- First, while NIMA's transformation is still incomplete, and progress against some of the goals mixed, the Commission observes progress in virtually every area. For example, while the Commission has a number of comments and recommendations about NIMA's acquisition and technology issues, we do find demonstrable progress across the period of these studies in the NIMA Acquisition and Technology Directorate.
- Second, and in light of our own recommendations, the Commission suggests that it is time to let NIMA get on with implementing the recommendations made by this and prior panels. The continued study of NIMA drains resources from those staff who must interact with task forces, and from those who must implement what is an increasingly clear set of issues required for NIMA's transition to a more effective agency.
1.6 Support to the Commission
The Commission had the full support of the Community Management Staff (CMS)--including the personal help of the Hon. Ms. Joan Dempsey, the Hon. James Simon, and the ASD(C3I)--again, including the personal support of the Hon. Art Money, and Capt. Steve Monson, USN.
NIMA itself provided immeasurable support, starting with the personal attention of General King, Director of NIMA, without whom the report would not be the same. His staff and management team were equally unstinting in their support.
The Commission was ably aided by RAND's National Defense Research Institute, which studiously recorded critical items of information from the briefings and researched special topics for the Commissioners. The special studies included:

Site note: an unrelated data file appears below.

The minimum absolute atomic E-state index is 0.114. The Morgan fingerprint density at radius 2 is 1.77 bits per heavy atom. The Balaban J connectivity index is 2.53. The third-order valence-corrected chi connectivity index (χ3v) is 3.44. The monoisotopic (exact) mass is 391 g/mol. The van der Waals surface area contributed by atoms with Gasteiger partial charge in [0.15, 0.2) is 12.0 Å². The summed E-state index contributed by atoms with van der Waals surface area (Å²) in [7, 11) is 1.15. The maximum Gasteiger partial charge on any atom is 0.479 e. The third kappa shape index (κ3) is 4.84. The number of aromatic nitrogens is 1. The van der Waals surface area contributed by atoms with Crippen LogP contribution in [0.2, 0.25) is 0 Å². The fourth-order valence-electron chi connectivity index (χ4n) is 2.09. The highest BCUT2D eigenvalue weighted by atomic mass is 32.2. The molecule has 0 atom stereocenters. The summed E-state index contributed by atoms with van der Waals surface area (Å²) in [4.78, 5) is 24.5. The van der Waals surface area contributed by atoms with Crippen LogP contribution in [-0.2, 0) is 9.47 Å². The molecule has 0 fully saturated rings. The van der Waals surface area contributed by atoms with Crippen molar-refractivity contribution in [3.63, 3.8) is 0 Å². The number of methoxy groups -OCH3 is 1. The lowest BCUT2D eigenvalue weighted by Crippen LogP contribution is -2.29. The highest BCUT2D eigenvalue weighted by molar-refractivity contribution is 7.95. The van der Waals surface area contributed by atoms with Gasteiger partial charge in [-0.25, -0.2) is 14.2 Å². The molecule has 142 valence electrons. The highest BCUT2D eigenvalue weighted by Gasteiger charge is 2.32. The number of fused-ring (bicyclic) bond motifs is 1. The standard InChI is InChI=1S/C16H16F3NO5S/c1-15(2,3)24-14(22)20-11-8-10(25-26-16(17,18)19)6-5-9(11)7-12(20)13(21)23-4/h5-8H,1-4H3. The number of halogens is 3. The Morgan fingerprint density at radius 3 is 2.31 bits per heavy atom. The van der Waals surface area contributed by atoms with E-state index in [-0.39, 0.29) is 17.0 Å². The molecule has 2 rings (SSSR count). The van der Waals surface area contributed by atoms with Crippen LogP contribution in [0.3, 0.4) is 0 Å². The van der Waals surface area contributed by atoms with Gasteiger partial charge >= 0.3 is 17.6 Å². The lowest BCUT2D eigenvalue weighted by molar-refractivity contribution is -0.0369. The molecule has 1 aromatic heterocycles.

Commercial Imagery Policy: This study assessed the overall state of progress within the United States on imagery commercialization, including an assessment of input factors to the second-generation licenses under National Security Council consideration during the Commission's tenure. The study analyzed NIMA's Commercial Imagery Strategy in light of this situation, and made recommendations about its future course.
"National Versus Tactical" Issues: This classified study assessed the US imagery collection strategy in an area of high contention for collection resources, in order to understand whether there is an imbalance between strategic targets and tactical targets. This study also included a number of analytic experiments designed to look at how changes in collection strategy-such as changes in collection priority, platform, or sensor--would impact overall collection volume as well as collection against strategic and tactical targets in the given area.
Outsourcing: This study looked at NIMA's strategic vision and the role of outsourcing within it. It assessed the tensions between NIMA's attempts to modernize (partially) through outsourcing and more traditional perspectives on production both at NIMA and within the NIMA customer base. It mapped the role of outsourcing-and the mechanisms to implement it-from NIMA's strategic plan and business plans through its outsourcing strategy and outsourcing processes. The study also analyzed the effectiveness of NIMA's outsourcing processes in the areas of mission support and geospatial products, including the "make-or-buy" decisions associated with them.